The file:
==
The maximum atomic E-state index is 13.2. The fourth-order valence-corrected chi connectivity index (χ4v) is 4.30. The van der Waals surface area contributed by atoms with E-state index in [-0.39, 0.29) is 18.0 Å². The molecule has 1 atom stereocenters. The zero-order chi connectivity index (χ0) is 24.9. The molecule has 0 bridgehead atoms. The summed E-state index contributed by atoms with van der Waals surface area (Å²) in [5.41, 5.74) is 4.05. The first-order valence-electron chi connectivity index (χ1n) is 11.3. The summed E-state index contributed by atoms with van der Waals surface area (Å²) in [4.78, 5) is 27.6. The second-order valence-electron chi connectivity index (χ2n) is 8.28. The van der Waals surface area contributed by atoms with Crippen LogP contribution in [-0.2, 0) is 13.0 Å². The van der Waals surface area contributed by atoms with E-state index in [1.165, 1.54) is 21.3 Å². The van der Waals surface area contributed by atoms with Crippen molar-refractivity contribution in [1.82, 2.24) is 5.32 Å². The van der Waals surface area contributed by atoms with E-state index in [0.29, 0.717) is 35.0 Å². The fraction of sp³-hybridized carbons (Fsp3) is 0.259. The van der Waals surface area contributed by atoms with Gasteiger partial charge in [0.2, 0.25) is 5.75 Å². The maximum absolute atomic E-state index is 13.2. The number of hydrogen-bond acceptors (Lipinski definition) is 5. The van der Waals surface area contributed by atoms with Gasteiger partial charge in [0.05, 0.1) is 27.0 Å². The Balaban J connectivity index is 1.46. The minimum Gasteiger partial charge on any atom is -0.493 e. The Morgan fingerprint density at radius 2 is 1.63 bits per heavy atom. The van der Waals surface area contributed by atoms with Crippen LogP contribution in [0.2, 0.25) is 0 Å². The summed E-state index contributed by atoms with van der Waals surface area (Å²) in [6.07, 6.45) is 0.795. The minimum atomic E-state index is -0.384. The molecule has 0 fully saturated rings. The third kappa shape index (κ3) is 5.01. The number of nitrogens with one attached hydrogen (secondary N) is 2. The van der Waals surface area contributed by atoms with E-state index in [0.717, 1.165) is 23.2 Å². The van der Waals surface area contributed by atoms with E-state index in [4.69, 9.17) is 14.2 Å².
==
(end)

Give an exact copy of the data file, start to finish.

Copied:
The maximum atomic E-state index is 13.2. The fourth-order valence-corrected chi connectivity index (χ4v) is 4.30. The van der Waals surface area contributed by atoms with E-state index in [-0.39, 0.29) is 18.0 Å². The molecule has 1 atom stereocenters. The zero-order chi connectivity index (χ0) is 24.9. The molecule has 0 bridgehead atoms. The summed E-state index contributed by atoms with van der Waals surface area (Å²) in [5.41, 5.74) is 4.05. The first-order valence-electron chi connectivity index (χ1n) is 11.3. The summed E-state index contributed by atoms with van der Waals surface area (Å²) in [4.78, 5) is 27.6. The second-order valence-electron chi connectivity index (χ2n) is 8.28. The van der Waals surface area contributed by atoms with Crippen LogP contribution in [-0.2, 0) is 13.0 Å². The van der Waals surface area contributed by atoms with E-state index in [1.165, 1.54) is 21.3 Å². The van der Waals surface area contributed by atoms with Crippen molar-refractivity contribution in [1.82, 2.24) is 5.32 Å². The van der Waals surface area contributed by atoms with E-state index in [0.29, 0.717) is 35.0 Å². The fraction of sp³-hybridized carbons (Fsp3) is 0.259. The van der Waals surface area contributed by atoms with Gasteiger partial charge in [0.2, 0.25) is 5.75 Å². The maximum absolute atomic E-state index is 13.2. The number of hydrogen-bond acceptors (Lipinski definition) is 5. The van der Waals surface area contributed by atoms with Gasteiger partial charge in [0.05, 0.1) is 27.0 Å². The Balaban J connectivity index is 1.46. The minimum Gasteiger partial charge on any atom is -0.493 e. The Morgan fingerprint density at radius 2 is 1.63 bits per heavy atom. The van der Waals surface area contributed by atoms with Crippen LogP contribution in [0.2, 0.25) is 0 Å². The summed E-state index contributed by atoms with van der Waals surface area (Å²) in [6.07, 6.45) is 0.795. The minimum atomic E-state index is -0.384. The molecule has 0 fully saturated rings. The third kappa shape index (κ3) is 5.01. The number of nitrogens with one attached hydrogen (secondary N) is 2. The van der Waals surface area contributed by atoms with E-state index in [0.717, 1.165) is 23.2 Å². The van der Waals surface area contributed by atoms with E-state index in [4.69, 9.17) is 14.2 Å².